In order to characterize both the direct field and the Lorentz field, we conducted a series of experiments involving the recording of various sources with electrode pairs deployed in a circular geometry. The electrode array was spaced evenly around a circle of radius 4.3m in a homogeneous part of the vineyard meadow, with 12 electrode pairs oriented radially and 12 oriented tangentially. Thus tangential and radial pairs of electrodes were co-located at 30 degree intervals around the circle. The source point is in the center of the circle for all shot gathers. Figure 4a shows the radial traces of a shot gather collected with a sledgehammer striking the plastic plate. Based on arrival times from the data shown in Figure 2, we can interpret the strong coherent arrival at 0.02 seconds as the coseismic energy, and the weaker arrival at 0.01 seconds as the direct field. These arrivals do not appear in the tangential part of the same shot gather (Figure 4b), as is to be expected for a vertical dipole (the direct field) and radially propagating seismic energy (the coseismic arrival). Further confirmation of our interpretation of the 0.02 second arrival as coseismic energy is provided by the corresponding radial horizontal geophone data shown in Figure 4c, where we see that the first seismic arrival closely matches the interpreted coseismic arrival in Figure 4b. The lack of any energy at 0.01 seconds in Figure 4c supports our interpretation of the 0.01 second energy in Figure 4a as the direct field, or at least as an electroseismic arrival. As is to be expected, the tangential geophone data (Figure 4d) do not show coherent arrivals.
The fact that the direct field energy in Figure 4a shows (approximately) constant amplitudes around the circle is consistent with the interpretation that this energy is due to a vertical dipole. The deviations from constant amplitude are likely caused by imperfect electrode coupling. We can constrain the size and location of this dipole by considering the amplitude pattern of the in-line shot record shown in Figure 2c. Figure 5a shows the same data, but with a lower-frequency bandpass filter (so as to better represent the full direct field, which can be clearly seen as a single strong arrival at 0.005 seconds). The amplitude of the maximum of this arrival is plotted as dots in Figure 5b. Using the equation for the amplitude pattern of a dipole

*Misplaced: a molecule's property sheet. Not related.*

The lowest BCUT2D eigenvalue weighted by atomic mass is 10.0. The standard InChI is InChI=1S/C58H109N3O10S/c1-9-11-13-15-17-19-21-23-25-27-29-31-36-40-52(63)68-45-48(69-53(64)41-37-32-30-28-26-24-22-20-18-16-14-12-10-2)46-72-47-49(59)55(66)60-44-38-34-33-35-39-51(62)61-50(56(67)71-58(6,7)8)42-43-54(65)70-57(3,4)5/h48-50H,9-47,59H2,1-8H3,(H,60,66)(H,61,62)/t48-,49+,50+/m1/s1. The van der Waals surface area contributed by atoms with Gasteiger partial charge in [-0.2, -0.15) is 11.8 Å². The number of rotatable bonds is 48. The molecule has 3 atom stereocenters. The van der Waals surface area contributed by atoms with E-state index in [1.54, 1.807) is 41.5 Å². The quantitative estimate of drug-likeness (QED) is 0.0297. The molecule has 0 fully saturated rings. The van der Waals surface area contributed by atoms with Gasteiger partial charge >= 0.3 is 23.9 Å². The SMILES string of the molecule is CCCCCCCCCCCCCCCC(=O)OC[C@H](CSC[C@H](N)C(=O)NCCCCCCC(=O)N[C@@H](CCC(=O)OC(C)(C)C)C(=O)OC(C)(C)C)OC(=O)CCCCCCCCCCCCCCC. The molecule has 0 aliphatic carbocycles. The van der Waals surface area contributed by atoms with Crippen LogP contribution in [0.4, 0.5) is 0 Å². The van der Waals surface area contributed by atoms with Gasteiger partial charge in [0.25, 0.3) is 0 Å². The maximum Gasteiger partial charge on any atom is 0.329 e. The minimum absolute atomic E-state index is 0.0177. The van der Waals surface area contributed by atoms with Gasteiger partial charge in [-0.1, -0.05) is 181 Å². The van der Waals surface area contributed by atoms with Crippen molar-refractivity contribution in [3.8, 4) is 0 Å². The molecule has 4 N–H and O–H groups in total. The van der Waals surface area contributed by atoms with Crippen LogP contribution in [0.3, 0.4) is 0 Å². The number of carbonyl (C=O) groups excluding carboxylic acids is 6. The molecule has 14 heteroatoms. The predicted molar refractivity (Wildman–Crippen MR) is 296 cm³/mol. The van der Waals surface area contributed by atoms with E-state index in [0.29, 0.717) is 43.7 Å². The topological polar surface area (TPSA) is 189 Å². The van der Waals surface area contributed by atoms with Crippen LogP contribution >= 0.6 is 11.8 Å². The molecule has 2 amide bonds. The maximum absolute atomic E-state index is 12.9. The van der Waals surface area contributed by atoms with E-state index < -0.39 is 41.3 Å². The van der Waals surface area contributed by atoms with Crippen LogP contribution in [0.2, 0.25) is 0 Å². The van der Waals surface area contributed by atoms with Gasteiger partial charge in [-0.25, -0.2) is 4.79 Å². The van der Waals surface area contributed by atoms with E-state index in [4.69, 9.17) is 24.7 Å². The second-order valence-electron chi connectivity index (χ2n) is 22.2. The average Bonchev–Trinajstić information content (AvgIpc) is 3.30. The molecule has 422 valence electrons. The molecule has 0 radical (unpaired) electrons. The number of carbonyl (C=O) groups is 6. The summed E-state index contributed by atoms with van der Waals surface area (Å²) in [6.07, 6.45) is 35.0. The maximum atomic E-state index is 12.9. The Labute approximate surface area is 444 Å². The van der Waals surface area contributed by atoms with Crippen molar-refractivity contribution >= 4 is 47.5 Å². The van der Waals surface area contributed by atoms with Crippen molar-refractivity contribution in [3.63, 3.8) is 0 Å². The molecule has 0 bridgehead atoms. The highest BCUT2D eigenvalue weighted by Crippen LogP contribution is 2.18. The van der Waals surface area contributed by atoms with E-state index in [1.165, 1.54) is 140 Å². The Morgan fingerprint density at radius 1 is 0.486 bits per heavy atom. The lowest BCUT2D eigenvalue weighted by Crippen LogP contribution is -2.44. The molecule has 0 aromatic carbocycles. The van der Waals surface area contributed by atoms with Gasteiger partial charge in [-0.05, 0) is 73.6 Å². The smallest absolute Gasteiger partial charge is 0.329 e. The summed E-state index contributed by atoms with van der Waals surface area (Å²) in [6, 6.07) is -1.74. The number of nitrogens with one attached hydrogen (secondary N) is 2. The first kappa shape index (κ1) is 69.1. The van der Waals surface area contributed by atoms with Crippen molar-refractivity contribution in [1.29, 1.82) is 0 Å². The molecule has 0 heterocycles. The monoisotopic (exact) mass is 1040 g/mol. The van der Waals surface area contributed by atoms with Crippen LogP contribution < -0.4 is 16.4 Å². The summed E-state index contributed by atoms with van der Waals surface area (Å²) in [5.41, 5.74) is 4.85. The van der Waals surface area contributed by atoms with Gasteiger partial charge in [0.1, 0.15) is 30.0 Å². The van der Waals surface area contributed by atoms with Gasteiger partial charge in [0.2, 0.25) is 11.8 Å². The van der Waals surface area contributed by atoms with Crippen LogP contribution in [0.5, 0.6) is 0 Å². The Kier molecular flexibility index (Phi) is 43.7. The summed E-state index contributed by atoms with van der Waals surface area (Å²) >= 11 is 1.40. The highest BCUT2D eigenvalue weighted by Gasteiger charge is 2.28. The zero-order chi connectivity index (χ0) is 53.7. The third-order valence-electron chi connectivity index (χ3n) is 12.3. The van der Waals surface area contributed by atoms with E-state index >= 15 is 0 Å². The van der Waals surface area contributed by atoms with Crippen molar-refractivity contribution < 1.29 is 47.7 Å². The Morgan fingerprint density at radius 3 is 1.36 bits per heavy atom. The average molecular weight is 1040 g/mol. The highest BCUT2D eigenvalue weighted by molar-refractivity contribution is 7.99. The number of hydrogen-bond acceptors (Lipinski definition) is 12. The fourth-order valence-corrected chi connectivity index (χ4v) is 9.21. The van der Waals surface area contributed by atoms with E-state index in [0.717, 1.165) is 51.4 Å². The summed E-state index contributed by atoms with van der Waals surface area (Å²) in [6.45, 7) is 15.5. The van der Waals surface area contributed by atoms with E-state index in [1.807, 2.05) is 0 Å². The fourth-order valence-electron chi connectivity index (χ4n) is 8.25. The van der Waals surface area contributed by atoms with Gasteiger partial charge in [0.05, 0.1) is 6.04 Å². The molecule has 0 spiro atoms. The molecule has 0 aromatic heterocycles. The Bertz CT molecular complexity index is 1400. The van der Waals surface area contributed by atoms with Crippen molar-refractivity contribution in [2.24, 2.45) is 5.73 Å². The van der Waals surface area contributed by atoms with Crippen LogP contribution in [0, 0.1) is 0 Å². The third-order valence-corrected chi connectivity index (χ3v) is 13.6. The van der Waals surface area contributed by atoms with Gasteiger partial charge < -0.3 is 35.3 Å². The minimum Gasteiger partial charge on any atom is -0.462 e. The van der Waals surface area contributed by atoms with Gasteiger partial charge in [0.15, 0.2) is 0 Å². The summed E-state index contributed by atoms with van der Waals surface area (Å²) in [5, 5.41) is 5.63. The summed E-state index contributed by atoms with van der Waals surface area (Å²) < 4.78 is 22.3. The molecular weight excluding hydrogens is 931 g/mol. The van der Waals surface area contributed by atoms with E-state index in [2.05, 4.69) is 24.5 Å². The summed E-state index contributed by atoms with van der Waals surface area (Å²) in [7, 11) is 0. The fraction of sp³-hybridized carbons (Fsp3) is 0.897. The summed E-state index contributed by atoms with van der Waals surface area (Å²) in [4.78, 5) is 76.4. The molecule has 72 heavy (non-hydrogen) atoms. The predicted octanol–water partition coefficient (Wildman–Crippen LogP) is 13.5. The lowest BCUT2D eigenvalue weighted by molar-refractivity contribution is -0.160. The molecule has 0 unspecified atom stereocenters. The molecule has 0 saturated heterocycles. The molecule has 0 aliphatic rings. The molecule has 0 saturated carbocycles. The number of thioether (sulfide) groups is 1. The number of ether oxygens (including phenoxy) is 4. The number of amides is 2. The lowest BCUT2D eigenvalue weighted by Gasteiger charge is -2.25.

(where q is the charge and d is the separation between poles) we model amplitudes corresponding with a disk of dipoles with radius 0.8m and located at a distance of 0.8m from the electrode receiver line, plotted as a solid line in Figure 5b. The fit of this model to the data broadly indicates that the direct field is produced within a volume of earth of radius 0.8m. The absolute magnitude of the modeled dipole is entirely arbitrary; it is simply scaled to match the real data. The numerous variables that contribute to the real magnitude are too complex to permit exact modeling.